3. In the body of your email make sure to include the objective in simple language. This has been shown to improve the likelihood of receiving a response and your request being fulfilled.

  4. Provide context where necessary, forward the original email or provide any necessary links of documentation to avoid the client having to search for it and potentially delaying their response.

  5. Sign off with a tl;dr or summary of your request and provide a clear call to action to prompt a response or the desired action from your client.

8 Email follow-up templates for every situation

If you are struggling with how to write a follow-up email we’ve got you covered with a range of follow-up email templates to help you get started. Simply update the details (name, address, etc.), add in any additional information, and they’re ready to go.

1. After the initial client meeting

This email is ideally suited for following up after an initial meeting. It gives the client a list of actionable steps and keeps a proactive tone that gives off the sense that you’re already in partnership together.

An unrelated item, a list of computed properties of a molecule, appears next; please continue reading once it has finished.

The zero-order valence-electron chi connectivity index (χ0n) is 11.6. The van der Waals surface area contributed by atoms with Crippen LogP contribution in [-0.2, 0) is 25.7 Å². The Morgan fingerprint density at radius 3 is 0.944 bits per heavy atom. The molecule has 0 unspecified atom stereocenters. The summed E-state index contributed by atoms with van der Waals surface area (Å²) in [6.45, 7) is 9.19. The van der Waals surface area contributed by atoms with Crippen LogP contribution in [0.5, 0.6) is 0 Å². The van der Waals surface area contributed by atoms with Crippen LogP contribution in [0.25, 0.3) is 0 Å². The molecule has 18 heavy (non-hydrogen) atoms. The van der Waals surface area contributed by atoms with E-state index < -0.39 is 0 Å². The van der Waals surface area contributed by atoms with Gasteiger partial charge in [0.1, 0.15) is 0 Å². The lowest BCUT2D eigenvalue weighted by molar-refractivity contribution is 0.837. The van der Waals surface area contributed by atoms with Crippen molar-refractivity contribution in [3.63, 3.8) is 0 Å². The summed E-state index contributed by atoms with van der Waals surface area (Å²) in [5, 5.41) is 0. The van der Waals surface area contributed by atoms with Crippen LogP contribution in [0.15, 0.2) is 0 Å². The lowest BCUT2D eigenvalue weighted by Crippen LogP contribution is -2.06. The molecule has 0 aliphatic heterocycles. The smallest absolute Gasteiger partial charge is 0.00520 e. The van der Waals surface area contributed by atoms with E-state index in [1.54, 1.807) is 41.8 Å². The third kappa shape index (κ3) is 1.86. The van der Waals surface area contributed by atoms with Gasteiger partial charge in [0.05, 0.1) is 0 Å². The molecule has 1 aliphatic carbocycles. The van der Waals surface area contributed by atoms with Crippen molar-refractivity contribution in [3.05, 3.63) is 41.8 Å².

Subject: Kickstart meeting action points and next steps

Hi NAME,

It was lovely to meet you and the team today, and to learn more about BUSINESS NAME and your goals with this project.

I’ve put together a list of action points based on our meeting:

For our team:

  • ACTION POINT ONE
  • ACTION POINT TWO

For BUSINESS NAME team:

  • ACTION POINT ONE
  • ACTION POINT TWO

Can you please reply to confirm that this is correct (and that I haven’t missed anything)?

I’ve got a follow-up meeting scheduled for 3pm on Tuesday 21st. Let me know if this doesn’t work for you and we can try to reschedule to a more convenient time.